Seattle has the most cranes of any city in the world at the time of the writing of this article. That, right there, is palpable evidence of city growth. I witness the construction of these buildings on a daily basis. I walk under scaffolding every time I leave the hostel and walk east. The progress here is radiating, and I believe it generates excitement. On the 4th of July, some of the cranes in the city were even decorated with a great many lights; a sight I have never seen prior, maybe I just don’t get out enough. The city transit is good, but the buses can often be on a delay. The light-rail is the way to go, working and living within walking distance of it will make living without a car very possible. A light rail or a bullet train that ran all the way down the west coast is exactly what I want to see, I would certainly ride it and I believe many other would as well. One could explore the west coast, free to carry cannabis.

 My thus far general consensus of Seattle

This city is a great place to grow, especially for anyone who is young and ready to work. Possessing a college education can offer many opportunities, but a laborer of any education level can find themselves fit into the piece-work of this city. The landscape encompassing Seattle is beautiful and bountiful, giving folks who grow with the city a gratifying place to retire from it, whether they be young or old. The art and music in the city is vivacious, and it’s something to fall in love with. The Chihuly gardens shows the city has a soft side, and Biscuit Bitch proves it has attitude. The Space Needle is recognized the world around, and living in the city you will see it at every angle. Pigeons and homeless folk will become integrated into your daily life, but it will not bother you. If one feels the need to visit Seattle, they simply book a room at the Green Tortoise hostel on Pike street. They will find themselves within walking distance of a wonderful number of attractions, far too many to see in the too few days I see many visitors allot themselves; don’t make the same mistake. Come see the city, and bring money because it’s the lubricant for society, but more importantly bring time. Give yourself time to walk around, allow yourself the freedom to enjoy the unexpected pleasantries you will discover. Do not be frugal with your time, be philanthropic. Seattle will gravitize your full, undivided attention, it’s powerful.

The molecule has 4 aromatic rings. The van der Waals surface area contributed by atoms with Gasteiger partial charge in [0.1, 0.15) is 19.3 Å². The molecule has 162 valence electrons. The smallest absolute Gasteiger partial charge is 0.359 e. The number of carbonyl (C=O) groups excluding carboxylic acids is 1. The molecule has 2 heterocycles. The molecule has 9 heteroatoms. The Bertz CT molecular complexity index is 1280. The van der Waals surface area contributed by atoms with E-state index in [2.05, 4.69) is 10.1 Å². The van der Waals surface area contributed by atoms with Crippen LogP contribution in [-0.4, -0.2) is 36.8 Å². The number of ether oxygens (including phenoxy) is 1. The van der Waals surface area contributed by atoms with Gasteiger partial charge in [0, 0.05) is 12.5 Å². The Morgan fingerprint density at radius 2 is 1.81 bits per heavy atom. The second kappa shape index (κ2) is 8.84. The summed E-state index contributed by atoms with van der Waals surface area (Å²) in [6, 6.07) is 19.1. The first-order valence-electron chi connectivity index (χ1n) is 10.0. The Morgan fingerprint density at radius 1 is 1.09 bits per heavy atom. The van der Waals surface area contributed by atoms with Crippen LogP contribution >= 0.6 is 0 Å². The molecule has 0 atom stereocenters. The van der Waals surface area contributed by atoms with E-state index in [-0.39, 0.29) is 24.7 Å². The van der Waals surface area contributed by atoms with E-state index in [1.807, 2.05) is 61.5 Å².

Chris- 7/20/2017